Washington Post – a nation of voyeurs – For all the worries about hacking, owners of Internet-connected cameras say they love watching people silently from afar — often their own family members. Amazon’s Ring, Google’s Nest and other Internet-connected cameras — some selling for as little as $59 — have given Americans the tools they need to become a personal security force, and millions of people now seeing what’s happening around their home every second — what Ring calls the “new neighborhood watch”. (Amazon founder Jeff Bezos owns The Washington Post.) But the allure of monitoring people silently from afar has also proved more tempting than many expected. Customers who bought the cameras in hopes of not becoming victims joke that instead they’ve become voyeurs.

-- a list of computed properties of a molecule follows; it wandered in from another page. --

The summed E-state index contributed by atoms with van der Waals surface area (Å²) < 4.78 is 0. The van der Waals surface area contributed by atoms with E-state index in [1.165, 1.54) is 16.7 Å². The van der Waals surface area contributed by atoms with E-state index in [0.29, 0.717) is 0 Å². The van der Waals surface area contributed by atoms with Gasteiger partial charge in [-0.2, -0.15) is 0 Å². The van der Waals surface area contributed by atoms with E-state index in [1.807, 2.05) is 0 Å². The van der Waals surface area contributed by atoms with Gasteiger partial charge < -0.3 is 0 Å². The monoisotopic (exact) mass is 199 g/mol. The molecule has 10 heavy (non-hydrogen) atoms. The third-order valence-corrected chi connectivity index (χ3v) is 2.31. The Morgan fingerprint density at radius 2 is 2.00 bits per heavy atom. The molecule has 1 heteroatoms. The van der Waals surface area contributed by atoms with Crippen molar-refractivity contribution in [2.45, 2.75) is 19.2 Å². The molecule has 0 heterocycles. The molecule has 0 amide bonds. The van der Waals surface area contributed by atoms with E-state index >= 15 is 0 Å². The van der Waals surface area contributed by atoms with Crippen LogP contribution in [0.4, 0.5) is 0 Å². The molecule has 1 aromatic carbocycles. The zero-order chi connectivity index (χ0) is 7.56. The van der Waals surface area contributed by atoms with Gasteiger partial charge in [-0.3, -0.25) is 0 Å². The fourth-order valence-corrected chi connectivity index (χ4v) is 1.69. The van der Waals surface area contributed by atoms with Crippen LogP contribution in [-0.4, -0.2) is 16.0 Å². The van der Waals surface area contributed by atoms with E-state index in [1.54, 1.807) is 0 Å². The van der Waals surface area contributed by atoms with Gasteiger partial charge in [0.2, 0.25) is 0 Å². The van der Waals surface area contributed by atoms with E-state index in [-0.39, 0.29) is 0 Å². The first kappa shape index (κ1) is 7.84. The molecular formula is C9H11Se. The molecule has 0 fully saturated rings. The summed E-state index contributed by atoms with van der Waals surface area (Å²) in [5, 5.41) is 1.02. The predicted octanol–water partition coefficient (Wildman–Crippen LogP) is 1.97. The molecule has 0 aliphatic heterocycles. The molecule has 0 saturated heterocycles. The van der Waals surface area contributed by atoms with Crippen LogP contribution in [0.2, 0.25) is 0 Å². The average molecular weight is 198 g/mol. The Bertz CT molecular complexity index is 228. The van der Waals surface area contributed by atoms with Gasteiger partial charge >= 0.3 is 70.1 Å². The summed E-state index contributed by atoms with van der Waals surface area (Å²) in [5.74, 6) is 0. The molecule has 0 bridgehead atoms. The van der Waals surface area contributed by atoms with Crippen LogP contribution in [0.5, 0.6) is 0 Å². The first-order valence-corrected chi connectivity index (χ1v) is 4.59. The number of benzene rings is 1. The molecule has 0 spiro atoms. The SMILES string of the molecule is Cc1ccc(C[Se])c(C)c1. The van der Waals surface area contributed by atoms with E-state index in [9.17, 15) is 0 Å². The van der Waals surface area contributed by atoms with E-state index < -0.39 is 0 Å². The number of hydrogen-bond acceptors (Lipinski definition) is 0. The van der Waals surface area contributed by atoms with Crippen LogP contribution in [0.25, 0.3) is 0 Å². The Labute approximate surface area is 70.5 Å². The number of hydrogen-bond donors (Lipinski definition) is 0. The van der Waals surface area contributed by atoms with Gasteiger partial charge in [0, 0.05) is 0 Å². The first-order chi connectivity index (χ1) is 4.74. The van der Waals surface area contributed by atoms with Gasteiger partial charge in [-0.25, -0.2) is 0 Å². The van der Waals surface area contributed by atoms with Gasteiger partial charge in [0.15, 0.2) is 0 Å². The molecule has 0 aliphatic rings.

The Washington Post surveyed more than 50 owners of in-home and outdoor camera systems across the United States about how the recording devices had reshaped their daily lives. Most of those who responded to online solicitations about their camera use said they had bought the cameras to check on package deliveries and their pets, and many talked glowingly about what they got in return: security, entertainment, peace of mind. Some said they worried about hackers, snoops or spies. But in the unscientific survey, most people also replied that they were fine with intimate new levels of surveillance — as long as they were the ones who got to watch. They analyzed their neighbors. They monitored their kids and house guests. And they judged the performance of housekeepers, babysitters and other domestic workers, often without letting them know they were being recorded. “I know maybe I should” tell them, one woman explained, “but they won’t be as candid.”…